Birthday Blues

Image by Pexels from Pixabay

It’s my birthday tomorrow and I find myself somewhat disillusioned. It crept up on me. The whole of December did to be fair. And yet, as my birthday has drawn near I’m moved between excitement and overwhelming ambivalence. The reasons for which I am still trying to work out but I think it goes something like this…

My Birthday as a Child

As a child I always looked forward to birthdays. In perhaps a slightly narcissistic way I saw birthdays as the one day people showed they care. In the humdrum of every day life and the multitude of chores, birthdays shone like a bright star. Put succinctly, on my birthday I felt truly special.

I looked forward to my birthday with great enthusiasm as a child. It always confused me that adults did not seem to share this level of glee about their own birthdays. When adults didn’t always know their exact age I was confused. How could they not? Weren’t they counting the days to their next birthday? If adults seemed to brush away comments on their birthday or announce ‘I’m not sure I’m going to celebrate this year’ I was dumbfounded.

Growing Up

Image by Pexels from Pixabay

As I grew up I learnt to temper this enthusiasm to a few weeks before the event. Somehow I learnt that there was a respectable time before one’s birthday in which one could mention it. I heard the unspoken message that as one gets older so must their approach to their birthday mirror this seeming mark of maturity. Along the way I lost my ‘childlike’ enthusiasm for that one day of the year when I felt people noticed me.

Entering into my twenties I was still excited about birthdays. I may not have mentioned it’s impending arrival until someone else brought it up. I didn’t chatter about it endlessly during the oncoming weeks. But I did still celebrate. I had drinks or meals with friends. I took the onus on myself to organise and celebrate my birthday. Looking back I can only remember feeling happy and content to do so.

Birthdays: Then and Now

Image by C B from Pixabay

It is only in the last few years that I have approached my birthday with mixed feelings. Sometimes excitement but often tempered by dread or even sadness. I have also detected a tendency to drift toward apathy. So what has caused this change?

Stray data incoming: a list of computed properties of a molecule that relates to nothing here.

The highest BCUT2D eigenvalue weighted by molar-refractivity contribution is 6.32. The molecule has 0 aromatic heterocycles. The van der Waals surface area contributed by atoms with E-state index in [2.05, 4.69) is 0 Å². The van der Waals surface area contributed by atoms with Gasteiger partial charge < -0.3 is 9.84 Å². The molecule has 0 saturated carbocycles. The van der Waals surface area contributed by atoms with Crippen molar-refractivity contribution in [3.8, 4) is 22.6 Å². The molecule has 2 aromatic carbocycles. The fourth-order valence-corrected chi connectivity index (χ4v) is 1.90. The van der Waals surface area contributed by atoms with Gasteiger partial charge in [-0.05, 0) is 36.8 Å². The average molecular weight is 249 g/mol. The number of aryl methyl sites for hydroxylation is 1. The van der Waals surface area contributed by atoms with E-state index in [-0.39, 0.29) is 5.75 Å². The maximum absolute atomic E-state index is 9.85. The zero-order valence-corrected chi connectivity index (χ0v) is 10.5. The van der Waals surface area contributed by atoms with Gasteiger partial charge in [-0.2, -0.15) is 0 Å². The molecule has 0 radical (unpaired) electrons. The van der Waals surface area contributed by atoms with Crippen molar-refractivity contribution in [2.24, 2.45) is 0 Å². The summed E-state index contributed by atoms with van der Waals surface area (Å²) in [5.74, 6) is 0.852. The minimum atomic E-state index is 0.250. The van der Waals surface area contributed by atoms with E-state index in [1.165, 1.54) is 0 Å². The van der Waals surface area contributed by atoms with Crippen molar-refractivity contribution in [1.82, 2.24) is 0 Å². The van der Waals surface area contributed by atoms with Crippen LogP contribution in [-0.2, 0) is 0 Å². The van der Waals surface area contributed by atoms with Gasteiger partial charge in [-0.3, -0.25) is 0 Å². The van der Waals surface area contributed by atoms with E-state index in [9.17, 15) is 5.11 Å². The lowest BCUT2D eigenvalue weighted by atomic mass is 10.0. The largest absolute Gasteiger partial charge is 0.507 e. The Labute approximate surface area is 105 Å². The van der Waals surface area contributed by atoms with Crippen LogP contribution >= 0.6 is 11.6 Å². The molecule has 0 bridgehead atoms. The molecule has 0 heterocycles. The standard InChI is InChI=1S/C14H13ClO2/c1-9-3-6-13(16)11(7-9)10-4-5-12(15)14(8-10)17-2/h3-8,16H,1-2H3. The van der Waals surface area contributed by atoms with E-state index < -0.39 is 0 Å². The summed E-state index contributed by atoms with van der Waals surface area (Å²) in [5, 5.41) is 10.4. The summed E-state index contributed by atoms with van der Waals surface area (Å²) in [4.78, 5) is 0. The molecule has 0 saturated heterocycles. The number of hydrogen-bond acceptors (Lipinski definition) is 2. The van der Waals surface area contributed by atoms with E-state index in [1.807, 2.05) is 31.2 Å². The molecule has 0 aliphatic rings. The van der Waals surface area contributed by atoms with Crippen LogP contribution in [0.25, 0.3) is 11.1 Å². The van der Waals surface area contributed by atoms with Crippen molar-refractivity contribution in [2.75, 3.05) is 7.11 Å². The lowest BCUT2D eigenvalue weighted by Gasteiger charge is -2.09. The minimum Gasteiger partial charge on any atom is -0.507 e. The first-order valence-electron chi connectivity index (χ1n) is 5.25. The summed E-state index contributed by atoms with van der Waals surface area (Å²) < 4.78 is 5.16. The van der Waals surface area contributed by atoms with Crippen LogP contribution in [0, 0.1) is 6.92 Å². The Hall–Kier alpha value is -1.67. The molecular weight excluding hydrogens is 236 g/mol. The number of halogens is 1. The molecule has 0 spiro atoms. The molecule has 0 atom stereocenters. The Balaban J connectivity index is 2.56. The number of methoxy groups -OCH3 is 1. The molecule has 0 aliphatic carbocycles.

When discussing this with my partner I think I’ve started to understand my changing feelings. As a child the expectation is that everyone else will make the effort to celebrate. Parents/guardians or carers will hold parties for you and organise presents (although I appreciate this is a very privileged way to celebrate). These were the fond memories which elicited such excitement within me. As a child who struggled to feel remarkable or special in any way, who at times struggled to feel loved, birthdays were days where those fears could be laid aside. On my birthday I was loved. People showed me they cared even if they didn’t have time or I misread those signals the rest of the year.

As you get older the celebrations for ones birthday drift far more toward the one whose celebration it is. As I left my teenage years I had to arrange my party. If I wanted to celebrate with friends then I had to arrange something. And it was relatively easy. Having a close group of friends who knew when my birthday was I felt the feeling was mutual. They expected me to provide them with a space to celebrate my birthday. At university and on gap years I lived with these friends and was in close proximity to them without requiring any extra effort. Even if I wasn’t living with my parents or siblings, I was still viewed as a child coming back home at some point. My parents and family still made the effort to celebrate.

Feeling the Birthday Blues